It’s almost impossible to read about these films without wanting to see at least a few of them.
And with good reason.
These Soundies are an overlooked chapter in Black entertainment history in the 1940s. They have a different story to tell about American life in the wartime era—and about race relations in that turbulent time, told through the pop culture of the day.
To make it easier to watch as you read, this site has all of the Soundies available online that I discuss in the text.
Presented chapter by chapter, they’re a movie jukebox for the book.
The videos are embedded from YouTube. You can watch them there too, but if the idea is to keep reading, it’s probably best to watch here—fewer distractions, fewer rabbit holes.
Whether you watch here or on YouTube, here’s to the pleasure of discovering these films and their performers (with apologies for the ads that pop up). And exploring the little-known histories in Soundies and the Changing Image of Black Americans on Screen: One Dime at a Time.
Here’s a sneak preview, chapter by chapter.
Jump to Soundies in Chapter
[Intro]     [5.1] [5.2]  [7.1] [7.2]  [9.1] [9.2]  
Part One. Follow the Money
Take the ‘A’ Train (1941)
A Black metropolis envisioned by way of the Duke Ellington-Billy Strayhorn song, performed by the Delta Rhythm Boys.
Sugar Hill Masquerade (1942)
Dancer Alice Barker performed in several Soundies, including “Sugar Hill Masquerade.” I had the pleasure of meeting her when she was 102, and I write about her in the book.
Quarry Road (1943)
A year before the Andrews Sisters’ version of “Rum and Coca Cola” brought calypso into the spotlight in the US, Trinidad-born Sam Manning and Belle Rosette (Beryl McBurnie) made two Soundies. Image and sound aren’t always in sync here—something that happens fairly frequently in Soundies.
Jam Session (1942)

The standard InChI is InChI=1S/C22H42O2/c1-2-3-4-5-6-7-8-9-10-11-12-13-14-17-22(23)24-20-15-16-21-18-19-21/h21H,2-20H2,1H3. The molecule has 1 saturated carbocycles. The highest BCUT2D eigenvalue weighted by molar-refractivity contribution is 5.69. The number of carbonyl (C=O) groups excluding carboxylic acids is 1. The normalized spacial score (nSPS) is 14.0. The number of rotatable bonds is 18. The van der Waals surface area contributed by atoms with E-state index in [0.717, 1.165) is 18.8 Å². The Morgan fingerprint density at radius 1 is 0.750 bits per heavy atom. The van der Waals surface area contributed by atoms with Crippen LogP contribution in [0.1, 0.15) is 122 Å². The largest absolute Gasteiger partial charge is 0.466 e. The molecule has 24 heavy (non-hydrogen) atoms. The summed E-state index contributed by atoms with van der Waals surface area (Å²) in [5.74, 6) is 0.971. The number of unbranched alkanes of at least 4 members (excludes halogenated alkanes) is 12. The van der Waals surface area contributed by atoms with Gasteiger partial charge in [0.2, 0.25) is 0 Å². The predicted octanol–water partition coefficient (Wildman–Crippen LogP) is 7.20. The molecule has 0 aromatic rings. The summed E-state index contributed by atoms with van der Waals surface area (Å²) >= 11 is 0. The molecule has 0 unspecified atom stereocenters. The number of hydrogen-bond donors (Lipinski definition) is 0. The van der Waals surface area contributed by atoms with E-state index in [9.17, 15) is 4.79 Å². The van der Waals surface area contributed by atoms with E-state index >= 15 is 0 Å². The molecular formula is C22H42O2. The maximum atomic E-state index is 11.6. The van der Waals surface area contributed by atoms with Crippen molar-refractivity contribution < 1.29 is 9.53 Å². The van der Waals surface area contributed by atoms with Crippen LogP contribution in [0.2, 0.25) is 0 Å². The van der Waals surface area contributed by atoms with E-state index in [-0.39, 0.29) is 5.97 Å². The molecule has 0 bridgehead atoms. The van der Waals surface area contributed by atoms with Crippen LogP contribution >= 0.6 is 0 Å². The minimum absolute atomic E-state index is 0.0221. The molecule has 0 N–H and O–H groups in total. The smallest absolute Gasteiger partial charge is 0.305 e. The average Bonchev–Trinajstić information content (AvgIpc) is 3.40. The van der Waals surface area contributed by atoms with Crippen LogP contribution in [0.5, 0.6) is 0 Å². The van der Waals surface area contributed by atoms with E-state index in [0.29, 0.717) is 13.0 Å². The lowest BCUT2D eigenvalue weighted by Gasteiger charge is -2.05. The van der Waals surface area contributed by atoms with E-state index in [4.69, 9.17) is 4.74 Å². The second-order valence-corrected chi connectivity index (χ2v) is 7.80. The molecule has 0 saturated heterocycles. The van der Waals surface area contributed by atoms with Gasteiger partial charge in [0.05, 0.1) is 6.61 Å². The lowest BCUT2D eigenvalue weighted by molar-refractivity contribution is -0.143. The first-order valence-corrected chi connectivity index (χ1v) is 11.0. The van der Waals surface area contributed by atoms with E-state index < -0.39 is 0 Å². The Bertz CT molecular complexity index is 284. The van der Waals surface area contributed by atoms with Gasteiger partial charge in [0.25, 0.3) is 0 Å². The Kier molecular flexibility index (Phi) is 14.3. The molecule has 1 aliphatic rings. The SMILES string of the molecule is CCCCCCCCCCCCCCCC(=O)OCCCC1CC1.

The most popular Soundie online, racking up more than 2 million views in multiple YouTube uploads. Duke Ellington and His Orchestra star, with several short solos.
Part Two. Follow the Music
Keep Smiling (1943)
An odd delivery from a terrific vocal group. The lyrics say “Keep Smiling,” but the Four Ginger Snaps start off with serious, almost wooden expressions . The setting for this War Bonds pitch is a movie theater, where the bonds were frequently sold, often with free admission for the purchasers.
Give Me Some Skin (1946)
Another Soundie with the Delta Rhythm Boys. The producer and director are not known, but few Soundies are as experimental in their visual approach.
Sleep Kentucky Babe (1945)
Day, Dawn, and Dusk dismantle an 1896 “plantation lullaby” with a culinary salute to 1940s urban diversity. Poor video quality and breaks in the film, but nothing diminishes the trio’s performance.
Hark! Hark! The Lark (1941)
A 3-minute rom-com, courtesy of the Deep River Boys and four women bit players. In the book, I write a lot about the uncredited women actors who give the films such style and verve.
Cow-Cow Boogie (1942)
The most popular of Dandridge’s Soundies on YouTube. She was 19 when she made it, and she just about burns through the screen.
Air Mail Special (1941)
Dynamic editing of the band shots makes Count Basie and His Orchestra more than a match for the dancers (Whitey’s Lindy Hoppers, in one of their more subdued performances). Basie band member Jimmy Rushing provides the comic punchline as a winner in the dance marathon. With an animated intro by the YouTube uploader.
Let Me Off Uptown (1942)
In the early 1940s, drummer Gene Krupa’s big band was one of the few white bands with a Black member: star trumpeter Roy Eldridge. Eldridge’s bantering on-camera exchange with singer Anita O’Day was an interracial rarity, unlikely to turn up anywhere but in Soundies.
She’s Too Hot to Handle (1944)
With his easygoing ad lib style, Bob Howard was one of the first Soundies stars to transition to television, hosting his own show in 1948.
Jump to Soundies in Chapter
[Intro]     [5.1] [5.2]  [7.1] [7.2]  [9.1] [9.2]